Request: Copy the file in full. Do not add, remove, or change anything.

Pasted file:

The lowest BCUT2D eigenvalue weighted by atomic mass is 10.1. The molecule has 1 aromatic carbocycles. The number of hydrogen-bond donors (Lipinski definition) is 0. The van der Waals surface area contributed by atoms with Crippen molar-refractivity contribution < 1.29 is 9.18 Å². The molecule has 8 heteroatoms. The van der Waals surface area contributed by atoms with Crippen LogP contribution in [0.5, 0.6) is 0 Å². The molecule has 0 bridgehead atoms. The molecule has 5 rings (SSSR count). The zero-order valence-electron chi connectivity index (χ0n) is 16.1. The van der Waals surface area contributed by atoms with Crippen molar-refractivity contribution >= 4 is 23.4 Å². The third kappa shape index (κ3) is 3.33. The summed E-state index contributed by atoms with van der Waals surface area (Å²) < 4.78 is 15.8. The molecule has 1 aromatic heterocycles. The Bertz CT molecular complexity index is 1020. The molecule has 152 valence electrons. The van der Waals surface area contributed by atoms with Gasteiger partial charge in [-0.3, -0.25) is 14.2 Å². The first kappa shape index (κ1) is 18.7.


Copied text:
The lowest BCUT2D eigenvalue weighted by atomic mass is 10.1. The molecule has 1 aromatic carbocycles. The number of hydrogen-bond donors (Lipinski definition) is 0. The van der Waals surface area contributed by atoms with Crippen molar-refractivity contribution < 1.29 is 9.18 Å². The molecule has 8 heteroatoms. The van der Waals surface area contributed by atoms with Crippen LogP contribution in [0.5, 0.6) is 0 Å². The molecule has 0 bridgehead atoms. The molecule has 5 rings (SSSR count). The zero-order valence-electron chi connectivity index (χ0n) is 16.1. The van der Waals surface area contributed by atoms with Crippen molar-refractivity contribution >= 4 is 23.4 Å². The third kappa shape index (κ3) is 3.33. The summed E-state index contributed by atoms with van der Waals surface area (Å²) < 4.78 is 15.8. The molecule has 1 aromatic heterocycles. The Bertz CT molecular complexity index is 1020. The molecule has 152 valence electrons. The van der Waals surface area contributed by atoms with Gasteiger partial charge in [-0.3, -0.25) is 14.2 Å². The first kappa shape index (κ1) is 18.7.